Vietnam’s Ministry of Education and Training (MET) released a report last week that says that Vietnam is critically short of information technology (IT) personnel, and that by 2020 companies will have more than 400,000 IT positions open. According to MET statistics, 37.5% of universities and colleges in Vietnam offer ICT majors and are graduating 50,000 IT students each year.
There are also recent statistics from the Ministry of Information and Communications (MIC) that show there are at least 30,000 new job openings each year in the software and IT industry, so they believe that the new graduate pool is able to fill new job openings, but acknowledge there aren’t enough additional graduates to fill back-logged positions.
VietnamWorks, a leading HR consulting company also estimates that by 2020 there will be a minimum of 400,000 open IT positions, but the company differs with the Ministry of Information and Communications and estimates that the IT industry will need 78,000+ new workers each year, a 260% projection above MET’s numbers.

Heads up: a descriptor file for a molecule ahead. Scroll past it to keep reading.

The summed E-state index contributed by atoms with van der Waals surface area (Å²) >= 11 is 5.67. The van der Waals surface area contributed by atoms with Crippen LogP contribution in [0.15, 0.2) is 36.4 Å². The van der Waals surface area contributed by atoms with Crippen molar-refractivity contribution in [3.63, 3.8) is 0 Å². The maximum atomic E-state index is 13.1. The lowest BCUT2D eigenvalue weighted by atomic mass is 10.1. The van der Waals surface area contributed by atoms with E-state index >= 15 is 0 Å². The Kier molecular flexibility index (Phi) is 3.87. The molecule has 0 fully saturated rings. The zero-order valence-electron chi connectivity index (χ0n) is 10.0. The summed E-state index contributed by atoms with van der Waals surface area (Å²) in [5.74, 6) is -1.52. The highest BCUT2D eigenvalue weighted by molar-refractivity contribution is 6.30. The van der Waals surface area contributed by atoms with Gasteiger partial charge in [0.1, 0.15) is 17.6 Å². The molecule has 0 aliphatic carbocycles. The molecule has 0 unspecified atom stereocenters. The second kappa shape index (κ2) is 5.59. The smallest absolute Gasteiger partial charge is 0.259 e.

One of the problems that both MET and MIC have identified is accurately projecting the subjects that should be taught in IT classes. Should the curriculum be based upon current needs and technologies or the technologies that are being developed in the future? And should courses be based upon broad understandings of subjects such as Artificial Intelligence, Blockchain, Digital Media, the Internet of Things or should there be specialty courses that lead to both bachelor and master level degrees?
Phi Anh Tuan, Vice President of the Ho Chi Minh City Computer Association, said that domestic IT training programs have not met demand, especially for high quality engineers. He also noted that when engineers enter companies, only 27% of workers can meet the requirements of the companies that they hire, and the majority of engineers need a minimum of three months of training to fulfill their job requirement.
For many small and medium companies in Vietnam, hiring staff who are adding costs to the company, but who aren’t productive for their first three or four months in the company creates a paradigm where they can’t afford to hire new staff, yet can’t afford not to hire new staff.
Tuan from the HCMC Computer Association said that one of the key issues is the need for IT students and engineers to continuously study and to improve their IT skills and that those who want to excel in their companies will also need to work on their soft skills, including how to develop and manage relationships with others in the companies that employ them.